Thursday, 25 August 2011

Be brave … Cornwall is a nation

This morning I attended a meeting of Cornwall Council’s Communities Overview and Scrutiny Committee, and took part in the debate on a Culture White Paper.

I asked a provocative question about how the Council perceived Cornwall in terms of its culture and territorial status. I even challenged the members to “be brave” and to refer to Cornwall as a nation.

In terms of the document, on page 5, it referred to both the Cornish and international communities, but prefixed Cornish with “local.” On the same page, the vision referred to Cornwall as an “international rural region.” A bit confused here … if we are truly “international” that reflects Cornwall’s nationhood, not some concept of regionality or indeed localness.

On page 15, I was delighted to see reference to a “National Archive for Cornwall” – not a local or regional archive, but a National Archive! Fantastic stuff.

However, lower down the same page, another project was described. This was the “International Theatre of Cornwall” based on the “successful National Theatres of Scotland and Wales – although this time people were, for some unfathomable reason, scared to describe ours as a National Theatre!

Leading council officers have asked to discuss this issue further with me, but in the meantime they will continue to describe Cornwall as (please delete as appropriate) (i) a locality / (ii) a region / (iii) a nation / (iv) all three descriptions, sometimes (v) something else!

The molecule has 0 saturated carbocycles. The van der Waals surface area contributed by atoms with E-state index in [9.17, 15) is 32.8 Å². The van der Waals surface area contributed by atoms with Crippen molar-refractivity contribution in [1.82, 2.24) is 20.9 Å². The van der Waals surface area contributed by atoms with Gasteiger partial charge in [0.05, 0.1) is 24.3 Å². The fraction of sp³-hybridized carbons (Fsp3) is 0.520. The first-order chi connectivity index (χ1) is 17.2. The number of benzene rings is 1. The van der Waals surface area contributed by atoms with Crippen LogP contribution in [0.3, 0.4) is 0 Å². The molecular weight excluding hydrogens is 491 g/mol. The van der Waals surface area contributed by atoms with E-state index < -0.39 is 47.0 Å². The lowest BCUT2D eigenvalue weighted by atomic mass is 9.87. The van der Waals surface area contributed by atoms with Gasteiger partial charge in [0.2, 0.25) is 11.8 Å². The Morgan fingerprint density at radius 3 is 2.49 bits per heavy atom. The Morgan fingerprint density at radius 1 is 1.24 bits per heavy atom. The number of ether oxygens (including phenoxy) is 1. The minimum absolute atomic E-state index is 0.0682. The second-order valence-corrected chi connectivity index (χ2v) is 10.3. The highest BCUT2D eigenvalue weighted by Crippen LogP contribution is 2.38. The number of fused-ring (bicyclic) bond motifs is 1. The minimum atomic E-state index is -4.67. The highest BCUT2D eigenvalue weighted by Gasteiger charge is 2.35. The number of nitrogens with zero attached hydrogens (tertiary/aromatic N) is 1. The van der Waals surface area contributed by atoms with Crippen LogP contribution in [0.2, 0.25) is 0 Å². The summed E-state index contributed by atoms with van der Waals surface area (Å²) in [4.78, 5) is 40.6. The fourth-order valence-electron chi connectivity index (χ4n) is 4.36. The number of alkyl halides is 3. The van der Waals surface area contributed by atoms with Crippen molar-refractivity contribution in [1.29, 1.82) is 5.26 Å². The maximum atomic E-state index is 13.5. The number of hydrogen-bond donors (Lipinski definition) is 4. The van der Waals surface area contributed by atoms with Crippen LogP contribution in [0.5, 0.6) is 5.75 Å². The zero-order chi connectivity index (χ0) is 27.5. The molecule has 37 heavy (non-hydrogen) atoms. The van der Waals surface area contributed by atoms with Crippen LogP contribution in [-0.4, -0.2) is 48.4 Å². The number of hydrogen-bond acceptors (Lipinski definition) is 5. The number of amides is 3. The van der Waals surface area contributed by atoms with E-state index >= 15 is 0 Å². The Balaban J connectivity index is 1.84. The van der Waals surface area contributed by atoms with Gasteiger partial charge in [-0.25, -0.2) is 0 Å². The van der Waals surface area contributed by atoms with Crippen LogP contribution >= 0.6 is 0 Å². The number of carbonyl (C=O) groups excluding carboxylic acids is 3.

Alex said...

Nationalism is definitely a slippery thing to define. Would you mind explaining what you think constitutes a nation, since I'm having trouble getting on board with the idea of Cornish as a national identity...

Chris said...

Well Alex, let us go to that not Cornwall friendly source, Wikipedia, where it paraphrases World Book thus:

"Broadly speaking a nation may refer to a 'community of people' who share a 'common territory' and government; and who often share a 'common language', 'ethnic group', descent, and/or 'history'".

Most of that seems to fit very well.

Alex said...

Well, the notions of common territory and community are of little use when distinguishing a nation from a region.

Government? No Cornish Assembly and forgive me if I'm wrong, but no overwhelming movement from the Cornish people to secure one.

Common language? How many people speak it? I was informed that Cornish has been reclassified as 'endangered' having previously been described as 'extinct' by Unesco, but still, it hardly strengthens the claims of Cornish nationhood.

Ethnic group? Cornwall is a such a mix of people, I'm not sure I can get on board with that. Sure, you still have a fair number of people whose names start with 'Tre', but not to such an extent that Cornwall stands out clearly as a separate nation on the island of Britain.

All mere opinions, of course. And I like Cornwall, FWIW. But efforts to rekindle feelings of Cornish nationhood retrospectively seem...I don't mere fantasy, really.